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Authentic Movement is a simple yet profound embodied awareness practice that helps reawaken body wisdom, creative inspiration, and empathy for self and others. With eyes closed, participants explore movement, vocal sound, and stillness in the presence of an attentive and empathetic witness. The movement that emerges may be active, subtle, passionate, restful, playful, primal, or sublime.

Through mindful inner listening, the “mover” follows kinesthetic, sensory, imaginative, and emotive impulses. The “witness” practices being present for the mover’s unfolding journey with compassionate awareness, while simultaneously practicing remaining connected to themselves. Together they create a nurturing container for welcoming vulnerability, dropping into beingness, opening to the mystical, and expanding possibilities for new actions. Movement explorations are followed by journaling, drawing, and respectfully structured speaking to support gentle transitioning and grounded integration.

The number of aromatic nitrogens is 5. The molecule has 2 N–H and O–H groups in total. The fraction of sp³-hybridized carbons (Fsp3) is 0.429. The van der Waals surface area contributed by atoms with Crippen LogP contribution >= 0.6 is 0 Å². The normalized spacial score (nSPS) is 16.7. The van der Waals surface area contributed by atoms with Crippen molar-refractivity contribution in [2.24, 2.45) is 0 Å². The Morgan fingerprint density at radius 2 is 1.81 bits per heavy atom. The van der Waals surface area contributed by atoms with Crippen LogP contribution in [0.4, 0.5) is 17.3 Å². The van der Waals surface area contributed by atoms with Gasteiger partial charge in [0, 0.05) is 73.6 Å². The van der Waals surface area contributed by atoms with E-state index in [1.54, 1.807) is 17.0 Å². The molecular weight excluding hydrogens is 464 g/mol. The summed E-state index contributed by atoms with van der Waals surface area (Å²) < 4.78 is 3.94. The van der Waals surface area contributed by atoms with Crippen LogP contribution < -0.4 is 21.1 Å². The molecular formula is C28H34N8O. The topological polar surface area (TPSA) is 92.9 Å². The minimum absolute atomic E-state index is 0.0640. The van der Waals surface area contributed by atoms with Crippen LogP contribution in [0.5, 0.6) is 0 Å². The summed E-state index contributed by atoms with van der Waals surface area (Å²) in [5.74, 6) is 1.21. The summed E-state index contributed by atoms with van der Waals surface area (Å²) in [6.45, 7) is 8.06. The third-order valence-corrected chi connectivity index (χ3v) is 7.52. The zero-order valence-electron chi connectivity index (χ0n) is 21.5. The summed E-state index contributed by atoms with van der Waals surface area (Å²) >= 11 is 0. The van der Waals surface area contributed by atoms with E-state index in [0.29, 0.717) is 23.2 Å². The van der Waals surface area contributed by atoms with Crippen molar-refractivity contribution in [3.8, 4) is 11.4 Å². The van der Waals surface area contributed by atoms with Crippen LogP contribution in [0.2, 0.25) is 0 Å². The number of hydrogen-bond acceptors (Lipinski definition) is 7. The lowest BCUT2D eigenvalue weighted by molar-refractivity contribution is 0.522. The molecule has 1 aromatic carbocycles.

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Authentic Movement was first pioneered by Mary Starks Whitehouse (as Moving in Depth) and further developed by Janet Adler. Mary’s work began with Modern Dance improvisation and evolved into Dance Therapy by integrating the Jungian principal of Active Imagination. Janet named and refined Authentic Movement as both a psychological and a mystical discipline, contributing many of the signature characteristics recognized as part of the form today. My training was at the Authentic Movement Institute with Neala Haze, Tina Stromsted, Janet Adler and Joan Chodorow.

Authentic Movement is practiced internationally as a dance therapy modality and as a creative and sacred practice. Egalitarian by nature, based in self-listening and mutual respect, Authentic Movement continues to evolve with each person who steps into it and brings their unique needs and body wisdom.

“The heart of the practice is about the longing, as well as the fear, to see ourselves clearly. We repeatedly discover that such an experience of clarity is deeply and inextricably related to the gift of being seen clearly by another.”
— Janet Adler, The Collective Body

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“Authentic Movement has changed me permanently, opening up playfulness and feeling and a sense of connection.”
— S. G.  UC Berkeley Professor

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